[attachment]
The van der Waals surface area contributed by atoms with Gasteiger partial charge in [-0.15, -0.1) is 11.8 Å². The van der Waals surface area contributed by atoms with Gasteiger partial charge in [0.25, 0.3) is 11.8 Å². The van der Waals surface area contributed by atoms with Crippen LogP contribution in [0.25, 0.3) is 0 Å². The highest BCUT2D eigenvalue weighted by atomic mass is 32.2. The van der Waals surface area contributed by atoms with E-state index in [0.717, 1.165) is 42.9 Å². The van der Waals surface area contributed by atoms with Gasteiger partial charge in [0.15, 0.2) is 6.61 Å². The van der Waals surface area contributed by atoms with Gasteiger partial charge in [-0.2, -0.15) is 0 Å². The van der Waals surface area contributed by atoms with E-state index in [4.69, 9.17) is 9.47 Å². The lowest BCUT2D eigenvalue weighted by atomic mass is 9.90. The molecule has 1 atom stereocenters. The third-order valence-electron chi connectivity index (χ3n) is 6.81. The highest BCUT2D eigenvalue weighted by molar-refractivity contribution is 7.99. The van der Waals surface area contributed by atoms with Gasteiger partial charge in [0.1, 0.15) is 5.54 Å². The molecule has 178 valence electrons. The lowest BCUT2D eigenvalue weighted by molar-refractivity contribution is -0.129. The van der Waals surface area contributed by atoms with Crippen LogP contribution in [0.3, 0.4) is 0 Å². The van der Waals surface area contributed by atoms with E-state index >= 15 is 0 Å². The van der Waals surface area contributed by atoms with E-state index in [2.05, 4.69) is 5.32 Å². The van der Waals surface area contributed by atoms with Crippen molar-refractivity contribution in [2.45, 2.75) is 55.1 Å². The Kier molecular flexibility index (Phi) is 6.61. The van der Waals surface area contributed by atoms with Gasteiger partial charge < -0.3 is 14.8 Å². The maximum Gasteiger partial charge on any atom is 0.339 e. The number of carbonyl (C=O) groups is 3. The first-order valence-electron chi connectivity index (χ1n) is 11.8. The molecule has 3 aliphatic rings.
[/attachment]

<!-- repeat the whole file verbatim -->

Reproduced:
The van der Waals surface area contributed by atoms with Gasteiger partial charge in [-0.15, -0.1) is 11.8 Å². The van der Waals surface area contributed by atoms with Gasteiger partial charge in [0.25, 0.3) is 11.8 Å². The van der Waals surface area contributed by atoms with Crippen LogP contribution in [0.25, 0.3) is 0 Å². The highest BCUT2D eigenvalue weighted by atomic mass is 32.2. The van der Waals surface area contributed by atoms with E-state index in [0.717, 1.165) is 42.9 Å². The van der Waals surface area contributed by atoms with Gasteiger partial charge in [0.15, 0.2) is 6.61 Å². The van der Waals surface area contributed by atoms with Gasteiger partial charge in [-0.2, -0.15) is 0 Å². The van der Waals surface area contributed by atoms with E-state index in [4.69, 9.17) is 9.47 Å². The lowest BCUT2D eigenvalue weighted by atomic mass is 9.90. The molecule has 1 atom stereocenters. The third-order valence-electron chi connectivity index (χ3n) is 6.81. The highest BCUT2D eigenvalue weighted by molar-refractivity contribution is 7.99. The van der Waals surface area contributed by atoms with Gasteiger partial charge in [0.1, 0.15) is 5.54 Å². The molecule has 178 valence electrons. The lowest BCUT2D eigenvalue weighted by molar-refractivity contribution is -0.129. The van der Waals surface area contributed by atoms with Crippen LogP contribution in [0.3, 0.4) is 0 Å². The van der Waals surface area contributed by atoms with E-state index >= 15 is 0 Å². The van der Waals surface area contributed by atoms with E-state index in [2.05, 4.69) is 5.32 Å². The van der Waals surface area contributed by atoms with Crippen molar-refractivity contribution in [2.45, 2.75) is 55.1 Å². The Kier molecular flexibility index (Phi) is 6.61. The van der Waals surface area contributed by atoms with Gasteiger partial charge < -0.3 is 14.8 Å². The maximum Gasteiger partial charge on any atom is 0.339 e. The number of carbonyl (C=O) groups is 3. The first-order valence-electron chi connectivity index (χ1n) is 11.8. The molecule has 3 aliphatic rings.